North Carolina can expect to have paid a minimum of $34.8 billion for building seawalls to protect coastal communities from rising seas by 2040, according to a recent report from the Institute for Governance and Sustainable Development’s Center For Climate Integrity.
1. Dare: $5.5 billion
2. Carteret: $4.0 billion
3. Hyde: $3.3 billion
4. Beaufort: $2.8 billion
5. Brunswick: $2.7 billion
6. Onslow: $2.7 billion
7. Pamlico: $2.5 billion
8. Currituck: $2.2 billion
9. Craven: $1.7 billion
10. New Hanover: $1.6 billion
1. North Topsail Beach: $724 million
2. Ocracoke: $708 million
3. Holden Beach: $432.8 million
4. Nags Head: $424.1 million
5. Jacksonville: $382.1 million
6. Oak Island: $359.6 million
7. Emerald Isle: $292.6 million
8. Surf City: $283 million
9. Topsail Beach: $270.5 million
10. Duck: $255.7 million
The center, which launched in 2017 to advance the transition from fossil fuels to clean energy sources, said North Carolina is the third-most costly state for building seawalls to safeguard businesses, homes, roads and entire communities from chronic flooding by 2040 under a moderate sea level rise scenario.
North Carolina also ranks third in the number of miles of seawalls, with 5,250 miles required for protection, according to the report, which recommends that polluters be held accountable for the costs.
“As things stand, oil and gas companies and other climate polluters who knew their products caused climate change at least 50 years ago, and then masterminded an exquisitely effective denial campaign for 30 years, are paying none of these costs,” according to the study’s recommendations. “And their position, as expressed in courtrooms across the country, is that they should continue to pay nothing at all.
“Regardless of your political persuasion or your views on energy policy or climate change, there is no avoiding the conclusion that the companies that made and promoted the products that they knew would irrevocably and radically alter the global climate, and then denied it, must pay their fair share to help the world deal with it. Failing to hold polluters to this basic responsibility would be to knowingly bankrupt hundreds of communities, standing idly by as they are slowly and inexorably swallowed up by the sea.”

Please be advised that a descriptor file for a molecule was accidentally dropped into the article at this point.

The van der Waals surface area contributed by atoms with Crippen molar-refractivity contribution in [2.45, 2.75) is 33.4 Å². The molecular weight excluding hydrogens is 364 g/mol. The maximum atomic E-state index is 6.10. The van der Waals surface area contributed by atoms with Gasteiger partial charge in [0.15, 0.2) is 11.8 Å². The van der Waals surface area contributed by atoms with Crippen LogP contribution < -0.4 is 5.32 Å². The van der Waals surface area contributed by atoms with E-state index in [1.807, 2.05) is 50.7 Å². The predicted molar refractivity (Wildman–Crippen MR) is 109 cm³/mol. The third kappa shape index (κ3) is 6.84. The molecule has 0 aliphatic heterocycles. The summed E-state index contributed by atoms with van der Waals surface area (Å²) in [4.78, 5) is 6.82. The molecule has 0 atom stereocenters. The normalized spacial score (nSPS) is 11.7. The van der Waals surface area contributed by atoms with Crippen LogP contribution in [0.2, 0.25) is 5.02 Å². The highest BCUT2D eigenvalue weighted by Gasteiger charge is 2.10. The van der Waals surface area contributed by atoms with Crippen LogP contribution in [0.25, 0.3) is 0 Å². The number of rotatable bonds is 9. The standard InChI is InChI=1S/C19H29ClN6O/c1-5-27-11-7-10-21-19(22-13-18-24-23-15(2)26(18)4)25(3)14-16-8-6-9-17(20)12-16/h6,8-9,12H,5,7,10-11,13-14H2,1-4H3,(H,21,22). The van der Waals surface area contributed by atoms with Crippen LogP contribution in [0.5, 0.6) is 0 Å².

This study purports to provide the first estimate for the contiguous United States of the costs associated with armoring areas of the coast that contain public infrastructure and that are projected to be flooded by sea level rise. The center partnered with Resilient Analytics, an engineering firm specializing in climate adaptation, to generate the estimated costs of constructing seawalls to protect public infrastructure.
In North Carolina, Dare is the No. 1 county for expense, with an estimated $5.5 billion. Carteret and Hyde counties follow, with $4 billion and $3.3 billion, respectively.
North Topsail Beach is the top coastal community, with $724 million in estimated expense. Ocracoke, Holden Beach and Nags Head follow, with $708 million, $432.8 million and $424.1 million, respectively.
The estimates are only a small portion of a soaring price tag for adaptation and resilience, the center said. Extreme weather, severe heat, heavy rain, drought, flooding and other conditions will also contribute to North Carolina’s costs to prepare for the effects of climate change.
As it stands, taxpayers are on the hook for the entire expense, the report’s authors said.
The center cites a survey that shows that 72% of North Carolina’s registered voters support holding oil and gas companies accountable for a share of the damage.
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